Originally published at ExecSpec.net
The China trade deal expectations continue to be the most important driver of US stock indices in 2019. Bullish Trump tweets and robust rhetoric from Chinese leaders had buoyed investors more than recent dovish Fed commentary. Having already priced in an accommodative Fed and high odds of a deal with China on trade, stocks were at risk of a February correction ahead of the March 1st deadline.
An ambiguous comment that Trump and Chinese leader Xi do not have plans to meet before the US tariffs on China begin has scared investors in stocks and oil back to the sidelines. Exec Spec readers know we had targeted a mid-January and early February top that would lead to a February correction. It’s certainly possible that new comments about positive trade progress will send stocks right back to new highs, but for the short term we have entered an expected correction mode.
These charts have been our ongoing outlook of price action for the major stock indices with time and price windows for expected inflation points. At this juncture we expect that any February correction will be limited to 3 to 8% in most indices. An S&P 500 above 2730 and a Dow over 25,300 would indicate that any February market correction is finished and another leg to new 2019 highs would become likely.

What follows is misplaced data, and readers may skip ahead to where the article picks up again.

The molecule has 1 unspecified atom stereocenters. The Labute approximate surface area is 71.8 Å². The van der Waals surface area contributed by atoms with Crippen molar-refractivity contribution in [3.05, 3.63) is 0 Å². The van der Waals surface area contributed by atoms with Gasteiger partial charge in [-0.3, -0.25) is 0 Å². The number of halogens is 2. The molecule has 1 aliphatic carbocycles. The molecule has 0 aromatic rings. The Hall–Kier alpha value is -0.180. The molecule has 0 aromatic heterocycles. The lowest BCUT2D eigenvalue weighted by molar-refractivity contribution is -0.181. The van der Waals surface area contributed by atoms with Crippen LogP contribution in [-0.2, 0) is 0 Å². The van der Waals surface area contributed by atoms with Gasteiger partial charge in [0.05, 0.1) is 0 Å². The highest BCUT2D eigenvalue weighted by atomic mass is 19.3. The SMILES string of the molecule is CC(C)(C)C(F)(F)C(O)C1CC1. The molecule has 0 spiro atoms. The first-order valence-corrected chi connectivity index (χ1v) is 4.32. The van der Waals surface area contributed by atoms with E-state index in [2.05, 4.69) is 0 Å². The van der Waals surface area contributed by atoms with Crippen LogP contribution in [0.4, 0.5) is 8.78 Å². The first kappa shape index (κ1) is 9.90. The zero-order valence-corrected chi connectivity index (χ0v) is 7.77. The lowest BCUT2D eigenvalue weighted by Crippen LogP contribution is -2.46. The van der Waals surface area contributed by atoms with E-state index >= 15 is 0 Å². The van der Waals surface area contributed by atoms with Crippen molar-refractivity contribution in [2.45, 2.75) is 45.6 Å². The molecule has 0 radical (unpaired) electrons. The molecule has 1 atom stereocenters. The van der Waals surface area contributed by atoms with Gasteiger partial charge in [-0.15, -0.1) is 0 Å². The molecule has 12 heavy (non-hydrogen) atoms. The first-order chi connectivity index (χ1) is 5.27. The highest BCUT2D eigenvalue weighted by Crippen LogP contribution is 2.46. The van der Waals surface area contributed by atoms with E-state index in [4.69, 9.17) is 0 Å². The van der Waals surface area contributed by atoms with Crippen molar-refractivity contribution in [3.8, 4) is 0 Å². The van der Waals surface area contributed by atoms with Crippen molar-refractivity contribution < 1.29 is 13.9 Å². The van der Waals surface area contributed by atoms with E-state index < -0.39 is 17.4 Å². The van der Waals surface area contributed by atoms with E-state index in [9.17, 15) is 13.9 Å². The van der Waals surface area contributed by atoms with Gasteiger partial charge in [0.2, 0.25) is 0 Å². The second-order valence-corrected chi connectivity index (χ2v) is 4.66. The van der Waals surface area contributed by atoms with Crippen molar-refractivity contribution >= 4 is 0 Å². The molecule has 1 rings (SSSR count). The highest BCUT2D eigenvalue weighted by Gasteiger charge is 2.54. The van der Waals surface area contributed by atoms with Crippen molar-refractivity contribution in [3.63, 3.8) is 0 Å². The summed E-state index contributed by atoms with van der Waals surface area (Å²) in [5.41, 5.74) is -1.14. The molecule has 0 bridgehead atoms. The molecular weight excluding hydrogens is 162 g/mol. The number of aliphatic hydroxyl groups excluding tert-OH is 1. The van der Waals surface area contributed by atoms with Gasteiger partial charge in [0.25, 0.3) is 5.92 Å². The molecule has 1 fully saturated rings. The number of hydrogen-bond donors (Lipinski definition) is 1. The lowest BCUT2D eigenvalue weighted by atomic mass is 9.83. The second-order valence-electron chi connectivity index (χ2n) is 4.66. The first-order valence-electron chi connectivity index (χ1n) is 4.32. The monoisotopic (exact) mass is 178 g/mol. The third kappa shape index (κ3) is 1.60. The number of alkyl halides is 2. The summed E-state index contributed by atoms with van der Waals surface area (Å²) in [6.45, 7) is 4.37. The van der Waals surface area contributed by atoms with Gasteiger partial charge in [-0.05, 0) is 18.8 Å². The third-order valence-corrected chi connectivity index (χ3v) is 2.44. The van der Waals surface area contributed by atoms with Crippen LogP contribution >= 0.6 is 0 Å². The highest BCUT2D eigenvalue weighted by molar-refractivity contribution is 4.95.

Oil prices, as usual, have been well correlated with the stock market as a barometer of the US economy. Like stocks, we have targeted the February 4th to 6th timeframe for a top followed by a corrective pause under $52/barrel. Should oil move back above $54 to $55, stocks will gain a new tailwind for further gains.
Despite signs of a pullback in stocks, oil and many commodities, we remain constructive as we project into the summer. One of the missing ingredients for heating up all of these markets further is an inflationary fall in the US dollar. There is still room for modest gains in the dollar in February, especially if no framework for a China trade deal is successful. However, for the emerging markets, oil, stocks and most commodities to confirm upside breakouts, we will need a falling US Dollar, breaking support under the important 93 to 95 zone as shown below.
A decent corporate earnings season and a Fed indicating it will not raise rates are supportive factors, but these more predictable outcomes are playing second fiddle to the odds of a US and China trade deal. Our guess continues to be that a framework for a deal will be close enough by March 1st for Trump to delay massive new tariffs until a face to face meeting with China’s President Xi Jinping.
With a recessionary Europe, slowing China and nervous US investors ready to punish any policy mistakes, Trump and Xi will pay dearly if they fail to close a deal. Once a deal is deemed virtually certain, the US dollar should fall in a risk-off phase with emerging markets, junk bonds and commodities being among the biggest beneficiaries.